The American Legion Altenthal-Joerns Post 158 in Jackson celebrated its annual birthday banquet on March 16, honoring local first responders and longtime members.
Officer Michael Shy was recognized for his work with the Jackson Police Department. Shy has been with the JPD since 2020 and has joined the department’s special response team. Over the past year, Shy conducted 225 traffic stops, responded to 588 calls for service, made 22 arrests and took 98 reports.
“Officer Shy has continued to demonstrate his value as an officer for the Jackson Police Department and to the law enforcement community,” Lt. Jason Wilhelm said. “We, the Jackson Police Department, look forward to seeing what is in store for Officer Shy’s future within the City of Jackson. I feel thatwe are lucky to have him on our force.”
Jackson Fire Rescue Captain Robbie Grief was recognized for his work with the city’s fire department. Grief was unable to attend the event, but Jackson Fire Chief Jason Mouser said he was absent for one of the reasons he was given this award.
Mouser said when he isn’t on a 24-hour shift, Grief is usually training firefighters somewhere else. Grief is one of the lead instructors for the West Kentucky Community and Technical College, as well as teaching certification classes for the Missouri Division of Fire Safety.
“He is so instrumental in fire training, not only in the State of Missouri but the State of Kentucky,” Mouser said. Grief originally worked for Jackson Fire Rescue from 2001 to 2007. He left the area to take care of family and returned to Jackson in 2015.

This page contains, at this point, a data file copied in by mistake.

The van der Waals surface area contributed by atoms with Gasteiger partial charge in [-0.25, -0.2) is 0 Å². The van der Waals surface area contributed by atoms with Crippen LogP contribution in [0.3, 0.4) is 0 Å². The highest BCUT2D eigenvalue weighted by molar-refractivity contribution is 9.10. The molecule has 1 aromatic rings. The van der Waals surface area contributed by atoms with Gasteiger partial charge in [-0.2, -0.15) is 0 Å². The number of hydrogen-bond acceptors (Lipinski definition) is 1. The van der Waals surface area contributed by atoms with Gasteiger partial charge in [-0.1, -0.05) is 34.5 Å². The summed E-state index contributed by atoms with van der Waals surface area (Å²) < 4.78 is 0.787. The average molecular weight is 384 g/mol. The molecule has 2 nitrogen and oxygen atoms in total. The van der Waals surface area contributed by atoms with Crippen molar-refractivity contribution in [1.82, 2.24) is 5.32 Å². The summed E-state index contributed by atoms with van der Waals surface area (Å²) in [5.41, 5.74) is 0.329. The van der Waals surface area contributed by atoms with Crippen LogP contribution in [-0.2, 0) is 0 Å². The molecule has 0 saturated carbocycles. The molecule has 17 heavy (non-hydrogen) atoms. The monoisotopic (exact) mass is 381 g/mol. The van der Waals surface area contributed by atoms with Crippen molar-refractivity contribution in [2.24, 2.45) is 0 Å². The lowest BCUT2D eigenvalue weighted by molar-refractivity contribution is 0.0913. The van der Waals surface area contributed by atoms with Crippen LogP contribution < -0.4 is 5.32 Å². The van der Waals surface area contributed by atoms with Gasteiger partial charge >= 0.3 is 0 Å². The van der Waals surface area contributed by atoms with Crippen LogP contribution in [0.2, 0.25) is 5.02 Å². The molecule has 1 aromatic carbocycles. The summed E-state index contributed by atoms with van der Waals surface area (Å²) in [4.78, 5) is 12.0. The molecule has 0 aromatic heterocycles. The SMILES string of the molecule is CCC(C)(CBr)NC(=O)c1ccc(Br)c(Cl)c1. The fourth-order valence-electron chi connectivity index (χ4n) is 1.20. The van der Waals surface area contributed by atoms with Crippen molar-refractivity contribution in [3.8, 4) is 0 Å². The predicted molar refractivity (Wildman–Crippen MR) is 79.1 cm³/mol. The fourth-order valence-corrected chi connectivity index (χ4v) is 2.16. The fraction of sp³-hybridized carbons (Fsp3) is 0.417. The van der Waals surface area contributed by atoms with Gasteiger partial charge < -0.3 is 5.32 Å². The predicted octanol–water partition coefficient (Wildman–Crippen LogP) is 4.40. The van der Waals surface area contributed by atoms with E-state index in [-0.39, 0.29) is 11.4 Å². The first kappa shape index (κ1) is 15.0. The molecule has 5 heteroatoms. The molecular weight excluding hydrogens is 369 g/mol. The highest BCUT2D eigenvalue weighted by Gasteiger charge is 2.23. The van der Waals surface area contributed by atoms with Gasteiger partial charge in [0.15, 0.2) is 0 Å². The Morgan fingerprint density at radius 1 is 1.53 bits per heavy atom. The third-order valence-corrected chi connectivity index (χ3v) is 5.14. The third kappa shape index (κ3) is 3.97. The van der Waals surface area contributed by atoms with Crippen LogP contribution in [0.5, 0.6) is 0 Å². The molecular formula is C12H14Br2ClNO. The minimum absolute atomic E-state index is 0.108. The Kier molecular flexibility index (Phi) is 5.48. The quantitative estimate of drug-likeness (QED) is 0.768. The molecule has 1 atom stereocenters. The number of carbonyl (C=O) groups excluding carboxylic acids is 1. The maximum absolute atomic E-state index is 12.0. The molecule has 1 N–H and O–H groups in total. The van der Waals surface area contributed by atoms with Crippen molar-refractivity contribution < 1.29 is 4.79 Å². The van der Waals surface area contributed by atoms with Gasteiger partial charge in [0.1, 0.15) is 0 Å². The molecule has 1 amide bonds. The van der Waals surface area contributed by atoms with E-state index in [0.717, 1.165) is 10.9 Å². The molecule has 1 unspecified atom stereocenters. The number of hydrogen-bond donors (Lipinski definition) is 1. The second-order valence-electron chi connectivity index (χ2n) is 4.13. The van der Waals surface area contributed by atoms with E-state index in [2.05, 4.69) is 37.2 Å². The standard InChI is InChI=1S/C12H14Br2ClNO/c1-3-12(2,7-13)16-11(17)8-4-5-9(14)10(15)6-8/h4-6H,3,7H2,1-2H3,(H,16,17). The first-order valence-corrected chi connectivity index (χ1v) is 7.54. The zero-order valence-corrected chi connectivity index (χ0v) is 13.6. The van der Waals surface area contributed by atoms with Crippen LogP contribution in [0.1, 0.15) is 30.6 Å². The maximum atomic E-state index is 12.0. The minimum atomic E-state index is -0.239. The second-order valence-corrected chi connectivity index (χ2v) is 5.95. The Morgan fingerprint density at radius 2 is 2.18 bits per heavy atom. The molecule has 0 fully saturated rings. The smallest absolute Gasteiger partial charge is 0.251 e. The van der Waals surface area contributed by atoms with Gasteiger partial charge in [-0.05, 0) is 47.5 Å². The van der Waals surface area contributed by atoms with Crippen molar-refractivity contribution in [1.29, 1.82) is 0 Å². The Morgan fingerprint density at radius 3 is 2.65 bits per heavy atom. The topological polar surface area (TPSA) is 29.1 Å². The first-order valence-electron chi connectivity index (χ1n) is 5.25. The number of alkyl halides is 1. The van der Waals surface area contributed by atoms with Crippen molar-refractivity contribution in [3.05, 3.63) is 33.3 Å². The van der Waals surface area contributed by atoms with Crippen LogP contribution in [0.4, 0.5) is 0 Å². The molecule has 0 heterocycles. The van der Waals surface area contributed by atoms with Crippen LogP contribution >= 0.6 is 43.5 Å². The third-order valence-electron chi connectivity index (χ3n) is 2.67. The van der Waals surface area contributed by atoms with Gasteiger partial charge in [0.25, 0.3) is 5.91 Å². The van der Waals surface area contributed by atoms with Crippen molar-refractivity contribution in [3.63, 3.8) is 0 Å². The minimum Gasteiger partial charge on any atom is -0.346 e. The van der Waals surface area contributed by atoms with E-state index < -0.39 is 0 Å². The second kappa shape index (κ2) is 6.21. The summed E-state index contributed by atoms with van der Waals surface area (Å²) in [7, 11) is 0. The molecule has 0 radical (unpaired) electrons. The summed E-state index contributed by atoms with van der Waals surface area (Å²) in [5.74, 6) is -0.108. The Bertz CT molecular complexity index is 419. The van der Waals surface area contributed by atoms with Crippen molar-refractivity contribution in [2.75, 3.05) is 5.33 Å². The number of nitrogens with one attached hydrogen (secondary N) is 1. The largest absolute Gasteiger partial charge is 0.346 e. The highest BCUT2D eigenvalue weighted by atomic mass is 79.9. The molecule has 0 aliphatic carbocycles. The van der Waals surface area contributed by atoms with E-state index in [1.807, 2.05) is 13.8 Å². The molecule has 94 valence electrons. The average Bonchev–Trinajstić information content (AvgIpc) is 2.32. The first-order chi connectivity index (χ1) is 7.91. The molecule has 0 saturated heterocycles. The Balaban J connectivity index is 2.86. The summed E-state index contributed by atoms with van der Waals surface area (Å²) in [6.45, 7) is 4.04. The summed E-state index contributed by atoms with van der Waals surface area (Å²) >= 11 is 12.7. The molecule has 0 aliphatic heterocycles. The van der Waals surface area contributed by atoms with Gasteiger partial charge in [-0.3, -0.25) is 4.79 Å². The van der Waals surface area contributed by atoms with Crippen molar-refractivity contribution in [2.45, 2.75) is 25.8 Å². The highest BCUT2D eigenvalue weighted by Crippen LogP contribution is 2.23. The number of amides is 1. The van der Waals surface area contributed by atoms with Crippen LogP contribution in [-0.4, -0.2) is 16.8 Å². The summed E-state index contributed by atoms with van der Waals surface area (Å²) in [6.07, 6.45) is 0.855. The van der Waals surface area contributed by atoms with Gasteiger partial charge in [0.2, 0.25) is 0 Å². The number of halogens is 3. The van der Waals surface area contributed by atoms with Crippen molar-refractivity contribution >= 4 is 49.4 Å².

Grief has worked as a captain and shift supervisor since 2016. Mouser said Grief has all but one of Missouri’s firefighter state certifications. Mouser said the final certification was first offered six months ago, and Grief is scheduled to earn that certification this month.
Lt. Ed Curtis was recognized for his work with the Cape Girardeau County Sheriff’s Office. Curtis has served at the Sheriff’s Office for the past 21 years and is currently serving as the commander of the patrol division. He also serves as the department’s firearm instructor and is an instructor with Southeast Missouri State University’s Law Enforcement Academy.
Jail Administrator Richard Rushin spoke about Curtis’ work with the crisis intervention team (CIT). “They work with the Community Counseling Center and teach officers on the street and in the jail on how to deal with people who are having mental health issues,” Rushin said.
Rushin said Curtis has worked with the Community Counseling Center to start a pilot program called Navigator that added a professional counselor in the jail. “We are touching lives in a way where hopefully people can make a good life for themselves and won’t end up back in our jail.”
“I feel really fortunate that I get to serve the community that I do,” Curtis said. “The 20 years that I’ve done this have been unparalleled. The community that I work for absolutely supports first responders and supports law enforcement.”
American Legion member Mike Hess was awarded the Legion Merit Member award. Hess, who took over running the American Legion’s clubroom last fall, was unable to attend the banquet.
Commander Rick Sparks said Hess has done a lot of work cleaning and improving the clubroom. “Mike has gone above and beyond,” Sparks said. “He’s spent countless hours down there.”
Charles P. Hutson Jr., Fredric J. Schwartz, Dale W. Thompson, Doug Randol, Charles F. Pruitt, Thomas R. Nations and George L. Gohn were recognized for 50 years of continuous membership in the American Legion, and Weldon L. Runnels was recognized for 60 years of continuous membership in the American Legion. Hutson was the only member recognized for continuous membership in attendance.
American Legion Department of Missouri Commander Rose Noonan was the banquet’s speaker. Noonan spoke about the Legion’s key achievements over the past year including passing the Sergeant First Class Heath Robinson Honoring Our PACT Act and working to prevent suicides among veterans.